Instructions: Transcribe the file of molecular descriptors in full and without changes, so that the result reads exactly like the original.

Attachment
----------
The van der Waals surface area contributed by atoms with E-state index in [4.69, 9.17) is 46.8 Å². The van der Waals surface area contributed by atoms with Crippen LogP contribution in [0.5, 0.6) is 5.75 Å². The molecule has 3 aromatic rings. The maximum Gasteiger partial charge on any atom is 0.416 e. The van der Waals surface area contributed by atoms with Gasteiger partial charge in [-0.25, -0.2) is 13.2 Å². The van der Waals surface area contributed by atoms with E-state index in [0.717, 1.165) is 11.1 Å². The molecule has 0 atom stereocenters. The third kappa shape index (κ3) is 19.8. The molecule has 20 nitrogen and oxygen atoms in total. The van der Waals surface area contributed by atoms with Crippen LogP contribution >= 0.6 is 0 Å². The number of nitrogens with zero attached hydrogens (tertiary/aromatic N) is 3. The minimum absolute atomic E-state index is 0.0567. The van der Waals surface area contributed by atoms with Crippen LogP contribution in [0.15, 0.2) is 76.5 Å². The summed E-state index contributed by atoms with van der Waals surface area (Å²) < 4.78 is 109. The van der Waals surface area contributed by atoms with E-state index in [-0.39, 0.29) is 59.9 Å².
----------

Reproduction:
The van der Waals surface area contributed by atoms with E-state index in [4.69, 9.17) is 46.8 Å². The van der Waals surface area contributed by atoms with Crippen LogP contribution in [0.5, 0.6) is 5.75 Å². The molecule has 3 aromatic rings. The maximum Gasteiger partial charge on any atom is 0.416 e. The van der Waals surface area contributed by atoms with Gasteiger partial charge in [-0.25, -0.2) is 13.2 Å². The van der Waals surface area contributed by atoms with E-state index in [0.717, 1.165) is 11.1 Å². The molecule has 0 atom stereocenters. The third kappa shape index (κ3) is 19.8. The molecule has 20 nitrogen and oxygen atoms in total. The van der Waals surface area contributed by atoms with Crippen LogP contribution >= 0.6 is 0 Å². The number of nitrogens with zero attached hydrogens (tertiary/aromatic N) is 3. The minimum absolute atomic E-state index is 0.0567. The van der Waals surface area contributed by atoms with Crippen LogP contribution in [0.15, 0.2) is 76.5 Å². The summed E-state index contributed by atoms with van der Waals surface area (Å²) < 4.78 is 109. The van der Waals surface area contributed by atoms with E-state index in [-0.39, 0.29) is 59.9 Å².